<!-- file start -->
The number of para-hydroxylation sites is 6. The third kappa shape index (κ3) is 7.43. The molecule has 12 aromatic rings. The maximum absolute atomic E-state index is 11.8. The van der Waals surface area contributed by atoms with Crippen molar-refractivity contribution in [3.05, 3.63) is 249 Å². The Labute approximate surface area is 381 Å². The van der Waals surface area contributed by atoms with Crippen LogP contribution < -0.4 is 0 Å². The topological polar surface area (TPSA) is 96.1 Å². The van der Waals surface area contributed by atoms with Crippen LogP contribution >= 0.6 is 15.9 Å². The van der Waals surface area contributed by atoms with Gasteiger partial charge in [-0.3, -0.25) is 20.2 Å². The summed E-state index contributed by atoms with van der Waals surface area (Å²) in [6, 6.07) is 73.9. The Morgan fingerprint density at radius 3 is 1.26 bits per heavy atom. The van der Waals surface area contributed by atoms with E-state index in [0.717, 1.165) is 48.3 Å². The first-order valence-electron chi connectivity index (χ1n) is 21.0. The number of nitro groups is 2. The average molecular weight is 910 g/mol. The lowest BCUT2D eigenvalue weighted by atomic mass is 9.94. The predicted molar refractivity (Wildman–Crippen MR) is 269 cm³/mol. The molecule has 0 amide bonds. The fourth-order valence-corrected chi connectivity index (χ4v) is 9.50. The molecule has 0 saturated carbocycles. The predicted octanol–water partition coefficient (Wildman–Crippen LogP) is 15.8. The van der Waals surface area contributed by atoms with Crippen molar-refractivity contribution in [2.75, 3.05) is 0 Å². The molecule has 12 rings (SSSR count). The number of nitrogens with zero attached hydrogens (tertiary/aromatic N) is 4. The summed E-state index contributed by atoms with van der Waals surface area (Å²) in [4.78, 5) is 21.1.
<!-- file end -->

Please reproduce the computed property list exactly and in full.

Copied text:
The number of para-hydroxylation sites is 6. The third kappa shape index (κ3) is 7.43. The molecule has 12 aromatic rings. The maximum absolute atomic E-state index is 11.8. The van der Waals surface area contributed by atoms with Crippen molar-refractivity contribution in [3.05, 3.63) is 249 Å². The Labute approximate surface area is 381 Å². The van der Waals surface area contributed by atoms with Crippen LogP contribution < -0.4 is 0 Å². The topological polar surface area (TPSA) is 96.1 Å². The van der Waals surface area contributed by atoms with Crippen LogP contribution >= 0.6 is 15.9 Å². The van der Waals surface area contributed by atoms with Gasteiger partial charge in [-0.3, -0.25) is 20.2 Å². The summed E-state index contributed by atoms with van der Waals surface area (Å²) in [6, 6.07) is 73.9. The Morgan fingerprint density at radius 3 is 1.26 bits per heavy atom. The van der Waals surface area contributed by atoms with E-state index in [0.717, 1.165) is 48.3 Å². The first-order valence-electron chi connectivity index (χ1n) is 21.0. The number of nitro groups is 2. The average molecular weight is 910 g/mol. The lowest BCUT2D eigenvalue weighted by atomic mass is 9.94. The predicted molar refractivity (Wildman–Crippen MR) is 269 cm³/mol. The molecule has 0 amide bonds. The fourth-order valence-corrected chi connectivity index (χ4v) is 9.50. The molecule has 0 saturated carbocycles. The predicted octanol–water partition coefficient (Wildman–Crippen LogP) is 15.8. The van der Waals surface area contributed by atoms with Crippen molar-refractivity contribution in [2.75, 3.05) is 0 Å². The molecule has 12 rings (SSSR count). The number of nitrogens with zero attached hydrogens (tertiary/aromatic N) is 4. The summed E-state index contributed by atoms with van der Waals surface area (Å²) in [4.78, 5) is 21.1.